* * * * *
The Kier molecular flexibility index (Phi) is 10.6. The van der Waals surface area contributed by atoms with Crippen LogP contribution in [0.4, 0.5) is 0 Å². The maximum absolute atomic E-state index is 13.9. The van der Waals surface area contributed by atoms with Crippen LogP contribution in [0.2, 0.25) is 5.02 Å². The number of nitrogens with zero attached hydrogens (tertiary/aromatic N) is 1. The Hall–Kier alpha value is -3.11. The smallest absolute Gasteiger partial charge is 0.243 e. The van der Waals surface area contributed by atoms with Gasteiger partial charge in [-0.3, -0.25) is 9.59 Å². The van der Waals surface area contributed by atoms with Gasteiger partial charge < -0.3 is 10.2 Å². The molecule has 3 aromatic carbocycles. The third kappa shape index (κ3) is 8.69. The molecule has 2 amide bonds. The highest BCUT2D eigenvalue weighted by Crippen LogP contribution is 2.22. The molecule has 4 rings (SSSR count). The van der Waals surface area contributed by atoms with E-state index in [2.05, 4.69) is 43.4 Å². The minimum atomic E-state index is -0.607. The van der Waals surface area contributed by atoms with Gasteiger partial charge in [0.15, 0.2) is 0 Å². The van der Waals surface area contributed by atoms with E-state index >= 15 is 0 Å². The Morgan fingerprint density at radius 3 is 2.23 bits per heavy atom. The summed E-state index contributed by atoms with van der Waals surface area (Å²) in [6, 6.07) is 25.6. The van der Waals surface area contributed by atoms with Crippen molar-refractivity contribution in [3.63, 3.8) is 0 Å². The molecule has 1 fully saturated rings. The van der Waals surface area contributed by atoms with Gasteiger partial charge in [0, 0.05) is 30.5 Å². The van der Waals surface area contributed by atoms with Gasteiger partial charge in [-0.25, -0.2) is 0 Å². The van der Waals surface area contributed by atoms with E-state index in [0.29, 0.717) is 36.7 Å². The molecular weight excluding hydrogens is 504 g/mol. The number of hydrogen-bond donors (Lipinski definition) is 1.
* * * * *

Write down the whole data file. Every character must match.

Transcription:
The Kier molecular flexibility index (Phi) is 10.6. The van der Waals surface area contributed by atoms with Crippen LogP contribution in [0.4, 0.5) is 0 Å². The maximum absolute atomic E-state index is 13.9. The van der Waals surface area contributed by atoms with Crippen LogP contribution in [0.2, 0.25) is 5.02 Å². The number of nitrogens with zero attached hydrogens (tertiary/aromatic N) is 1. The Hall–Kier alpha value is -3.11. The smallest absolute Gasteiger partial charge is 0.243 e. The van der Waals surface area contributed by atoms with Gasteiger partial charge in [-0.3, -0.25) is 9.59 Å². The van der Waals surface area contributed by atoms with Gasteiger partial charge < -0.3 is 10.2 Å². The molecule has 3 aromatic carbocycles. The third kappa shape index (κ3) is 8.69. The molecule has 2 amide bonds. The highest BCUT2D eigenvalue weighted by Crippen LogP contribution is 2.22. The molecule has 4 rings (SSSR count). The van der Waals surface area contributed by atoms with E-state index in [2.05, 4.69) is 43.4 Å². The minimum atomic E-state index is -0.607. The van der Waals surface area contributed by atoms with Gasteiger partial charge in [0.15, 0.2) is 0 Å². The van der Waals surface area contributed by atoms with E-state index >= 15 is 0 Å². The Morgan fingerprint density at radius 3 is 2.23 bits per heavy atom. The summed E-state index contributed by atoms with van der Waals surface area (Å²) in [6, 6.07) is 25.6. The van der Waals surface area contributed by atoms with Crippen molar-refractivity contribution in [3.63, 3.8) is 0 Å². The molecule has 1 fully saturated rings. The van der Waals surface area contributed by atoms with Gasteiger partial charge in [0, 0.05) is 30.5 Å². The van der Waals surface area contributed by atoms with Gasteiger partial charge in [-0.25, -0.2) is 0 Å². The van der Waals surface area contributed by atoms with E-state index in [0.29, 0.717) is 36.7 Å². The molecular weight excluding hydrogens is 504 g/mol. The number of hydrogen-bond donors (Lipinski definition) is 1.